When an officer is shot multiple times in the line of duty, it’s a blessing if he or she survives to speak about it. Survival is even sweeter when they can look their assailant in the eye as they speak about it — and help put them behind bars for 60 years in the process.
That was Officer Dan Doherty’s experience in January when, about 10 months after he was nearly killed in a violent shootout, he was able to appear in court to testify against the gunman, Myles Webster.
As Doherty retold his story to the court room, he watched Webster, 23, and reveled in the idea that this man had tried to kill him and failed.
“I was relieved to be able to look him in eye while testifying,” Doherty said. “He would look away. He tried to take my life; he couldn’t stand me looking at him. It was an overwhelming feeling.”
Judge Jillian Abrahamson sentenced Webster to 60-years-to-life in prison for the attempted assassination of Doherty, noting that the sentence was longer than some murder sentences because she hoped it would deter others from living the “thug life” Webster had idolized.
Night of the Incident
Doherty, of the Manchester (N.H.), Police Department, was working on the east side of town around 1830 hours March 21 when two undercovers radioed that a man appeared to be in an altercation with the occupants of a vehicle, as he stood in the midst of traffic with an apparent firearm in his waistband.
Doherty responded to the call, and minutes later he spotted Webster walking between houses.
Doherty parked his cruiser and pursued Webster on foot around the corner of a building. When he demanded the man put his hands up, Webster took off, and Doherty pursued him for about a half mile.
When Doherty was within arm’s reach, and prepared to tackle Webster, the suspect suddenly spun around, pulled the firearm from his waistband, and began shooting.
The next few moments were ones that Doherty will never forget.
He lost his footing as he tried to take cover and hit the ground, instantly feeling a bullet penetrate his shin.
“I could feel more rounds hitting me, and I can remember I thought I was getting shot in the face, but it ended up being the pavement around me chipping away that was hitting me,” Doherty said.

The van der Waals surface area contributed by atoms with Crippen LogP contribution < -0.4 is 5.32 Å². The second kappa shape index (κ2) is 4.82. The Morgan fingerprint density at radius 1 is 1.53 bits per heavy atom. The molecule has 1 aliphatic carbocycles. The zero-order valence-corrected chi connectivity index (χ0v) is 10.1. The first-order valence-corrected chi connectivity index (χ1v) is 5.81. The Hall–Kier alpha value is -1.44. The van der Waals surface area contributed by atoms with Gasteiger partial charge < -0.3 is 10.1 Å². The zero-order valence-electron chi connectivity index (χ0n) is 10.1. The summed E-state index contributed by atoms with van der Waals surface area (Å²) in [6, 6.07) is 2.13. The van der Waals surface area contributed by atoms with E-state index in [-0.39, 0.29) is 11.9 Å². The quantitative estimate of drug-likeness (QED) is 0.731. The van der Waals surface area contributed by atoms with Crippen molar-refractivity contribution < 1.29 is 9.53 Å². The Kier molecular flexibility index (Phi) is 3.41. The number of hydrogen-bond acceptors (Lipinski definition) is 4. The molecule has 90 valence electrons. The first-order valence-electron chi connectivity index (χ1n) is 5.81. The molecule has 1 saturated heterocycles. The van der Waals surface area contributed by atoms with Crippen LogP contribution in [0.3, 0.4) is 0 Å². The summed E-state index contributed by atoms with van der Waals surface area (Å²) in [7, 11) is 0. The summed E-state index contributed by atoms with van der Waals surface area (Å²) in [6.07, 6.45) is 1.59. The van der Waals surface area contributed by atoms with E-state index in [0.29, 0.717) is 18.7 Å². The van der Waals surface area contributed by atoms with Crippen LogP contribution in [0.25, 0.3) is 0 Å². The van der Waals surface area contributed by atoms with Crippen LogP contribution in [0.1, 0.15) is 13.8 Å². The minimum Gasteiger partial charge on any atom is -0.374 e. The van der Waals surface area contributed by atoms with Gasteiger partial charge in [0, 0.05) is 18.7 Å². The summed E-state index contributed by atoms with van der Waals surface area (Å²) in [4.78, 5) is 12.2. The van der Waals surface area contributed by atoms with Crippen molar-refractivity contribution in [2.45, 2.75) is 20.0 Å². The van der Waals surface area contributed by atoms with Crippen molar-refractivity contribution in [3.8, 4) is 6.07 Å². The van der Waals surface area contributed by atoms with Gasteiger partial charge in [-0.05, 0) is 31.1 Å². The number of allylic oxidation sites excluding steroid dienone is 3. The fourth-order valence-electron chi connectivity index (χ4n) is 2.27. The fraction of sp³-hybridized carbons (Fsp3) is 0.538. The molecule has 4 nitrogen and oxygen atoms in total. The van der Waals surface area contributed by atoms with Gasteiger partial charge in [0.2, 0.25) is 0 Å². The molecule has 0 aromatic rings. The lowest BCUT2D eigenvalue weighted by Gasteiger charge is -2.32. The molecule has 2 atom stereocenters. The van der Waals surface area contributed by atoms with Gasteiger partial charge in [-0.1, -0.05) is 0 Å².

“I was able to return fire, and he retreated. He took a corner, turned back and continued firing at me as he ran.”
Webster fired four rounds that hit a nearby house. Then he took off, and attempted to carjack a woman in her vehicle a few blocks away before other officers arrived to apprehend him.
Meanwhile the undercover officers who originally made the call came to Doherty’s aid. It was their fast actions that are credited to saving his life, applying a tourniquet to his leg that minimized the amount of blood loss he suffered.
Doherty was shot three times in the left shin, once in the thigh that traveled through his stomach and exited his back, and a fifth bullet entered at his groin and remained lodged in his stomach.
The Recovery Process
Doherty remained in intensive care for three and a half weeks, and rehab for another two weeks. Earlier this month — and about three weeks after Webster was put behind bars — he returned to administrative work and anticipates returning to active work within the next few months.
On his arduous road to recovery, Doherty said it was the help of his fellow officers that stood out most.
“They were always bringing food to the house, visiting constantly; they were always there when I needed rides to therapy,” he said.
“One time some officers took me shooting while I was still in a wheelchair. The camaraderie level was something indescribable. I hope others in my position can have the same experience.”
When we asked who came to Webster’s hearings with him, Doherty couldn’t help but laugh.
“My mom and dad, my girlfriend, and as many officers as the courtroom would allow,” he said. “On any given day there were as many as 40-50 officers.”
Doherty was confident that they had a strong case, and was very satisfied with the sentence.
“My family was with me every step of the way, so I was more relieved that they had closure.”